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DJ: Hi Isabel! Thanks for stopping by to do this interview!
For readers who aren’t familiar with you, could you tell us a little about yourself?
Isabel Yap: Hi! Thanks for having me. My name is Isa; I’m a writer from the Philippines. I started going by Isabel when I moved to the US, which is a decade ago now–mostly because when I introduced myself I would sometimes get, “Oh, Lisa?” as a response. I write fiction and poetry, I’m trying to learn how to write novels, and I work in the tech industry as a product manager. I like fanfic, manga, museums, places with lots of trees, and sweets of almost any kind.
DJ: What is Never Have I Ever about?
Isabel: Never Have I Ever is my debut short story collection. It collects stories written between 2011 and 2020, which span the genres of contemporary fantasy, near-future science fiction, horror, epic fantasy, and fabulism. It’s about being Filipino, so faith, food, and family are significant themes. It’s about grief and loss, the awkwardness of your twenties, and several different types of monsters, some who are friendly, some who are girls, some who are both.
DJ: Being an author, what do you believe makes a good short-story? How does it differ from wiring novel-length stories?
Isabel: I still don’t know how to write novel-length stories, though I’ve been trying with varying degrees of seriousness since at least 2005. Writing novels is extremely difficult, and I basically take Kelly Link’s cheeky view that novelists who say short stories are harder to write are lying. I’m really not one to ask for a comparison, having only managed one of those lengths so far. As for what makes a story good, there are specific things I care about: I like some attention to the line, I appreciate resonance, and I love it when I’m either surprised or my expectations are met exactly. I like when stories give me physical sensations. There are certain relationship arcs that are totally my jam, that will be easy for me to fall into; but I can be convinced to like almost anything if the execution delights me in some way. In the end I think what makes a good story–no matter the length–is that, at its core, it’s about something real. I want to feel that the author crafted it thoughtfully, trying to get that realness across. In its bones it has to have truth, whatever that means for the author and the eventual reader.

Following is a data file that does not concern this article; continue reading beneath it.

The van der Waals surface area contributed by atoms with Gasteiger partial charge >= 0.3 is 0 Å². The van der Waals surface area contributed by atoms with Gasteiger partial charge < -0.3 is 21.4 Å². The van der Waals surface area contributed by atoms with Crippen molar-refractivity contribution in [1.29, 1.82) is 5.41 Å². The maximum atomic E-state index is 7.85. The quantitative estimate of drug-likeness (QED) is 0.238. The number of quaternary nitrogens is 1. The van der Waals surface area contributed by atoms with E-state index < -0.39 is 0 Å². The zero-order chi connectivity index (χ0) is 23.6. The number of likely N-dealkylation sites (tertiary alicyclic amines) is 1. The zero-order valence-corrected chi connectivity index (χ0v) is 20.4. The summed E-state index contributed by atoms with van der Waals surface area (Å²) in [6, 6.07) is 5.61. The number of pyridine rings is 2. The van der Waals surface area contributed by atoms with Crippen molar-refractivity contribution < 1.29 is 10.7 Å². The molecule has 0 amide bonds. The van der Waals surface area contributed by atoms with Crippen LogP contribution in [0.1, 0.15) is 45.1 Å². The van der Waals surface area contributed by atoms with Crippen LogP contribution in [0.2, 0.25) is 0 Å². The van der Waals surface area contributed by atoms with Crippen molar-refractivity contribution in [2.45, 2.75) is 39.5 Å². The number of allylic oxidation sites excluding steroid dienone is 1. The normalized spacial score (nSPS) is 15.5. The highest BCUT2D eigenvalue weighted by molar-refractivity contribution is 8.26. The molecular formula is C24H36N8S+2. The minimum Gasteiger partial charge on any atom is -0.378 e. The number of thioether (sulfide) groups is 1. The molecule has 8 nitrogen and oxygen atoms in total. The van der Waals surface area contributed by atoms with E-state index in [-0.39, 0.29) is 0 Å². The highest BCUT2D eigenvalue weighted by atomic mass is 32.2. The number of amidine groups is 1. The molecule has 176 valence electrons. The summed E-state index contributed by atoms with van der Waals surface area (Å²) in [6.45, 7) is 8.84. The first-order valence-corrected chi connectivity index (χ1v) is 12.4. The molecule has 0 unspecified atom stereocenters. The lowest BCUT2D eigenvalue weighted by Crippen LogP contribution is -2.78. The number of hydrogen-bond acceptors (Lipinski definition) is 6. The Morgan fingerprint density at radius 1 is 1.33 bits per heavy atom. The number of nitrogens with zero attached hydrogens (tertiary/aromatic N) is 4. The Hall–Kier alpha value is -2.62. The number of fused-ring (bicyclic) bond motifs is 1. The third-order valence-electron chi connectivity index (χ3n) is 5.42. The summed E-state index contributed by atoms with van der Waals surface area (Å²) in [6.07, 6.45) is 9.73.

DJ: This may… this will be a difficult question to answer, but what are some of your favorite stories in Never Have I Ever? I don’t mean what you believe is the best, but perhaps some stories have a particular setting, theme, message, or character that stood out to you?
Isabel: Asphalt, River, Mother, Child is a very important story to me. It’s about the Philippines’s current president and his War on Drugs, which is still ongoing. Mebuyen, my protagonist, is a work of re-imagination, but almost every other detail in the story is not. If you want to know more, I’d encourage you to read Patricia Evangelista’s The Impunity Series on Rappler, watch the documentary A Thousand Cuts, and read Dimas Ilaw’s Uncanny Magazine Essay, The Shape of the Darkness As It Overtakes Us. That story was me trying to put words to something unspeakable. It’s hard for me to believe that it can make a difference; it’s hard not to feel helpless. Still, I felt the need to try. The two most recent stories in the collection also mean a lot to me. A Spell for Foolish Hearts is about a witch boy in San Francisco, and it’s almost all character work. If it wasn’t in the collection I don’t even know what venue I’d submit it to. It hews quite closely to tropes and a structure one might find in fanfiction, so I was very glad it made it into the TOC. And A Canticle for Lost Girls was written during lockdown, as I was finishing grad school and job hunting. It’s a story I’ve wanted to tell for a long time, but I was missing the “key” to it, until I realized it could take the form of a braided narrative (it’ll be quite obvious reading the collection that I love this device), where one strand is the narrator, Raquel, speaking from a time when she has her own daughter. It’s my first published novella and I feel very tenderly towards it, partly because I wrote it in 2020, and partly because it was a story where I could have lost my nerve making certain choices, but I tried my best not to. I will always be very fond of A Cup of Salt Tears because I find it quite delightful and unsettling to make a kappa sexy. (I mean, have you seen Victo Ngai’s cover for it?) And yes, that was published before The Shape of Water won all the awards.
DJ: What was your favorite part about writing Never Have I Ever?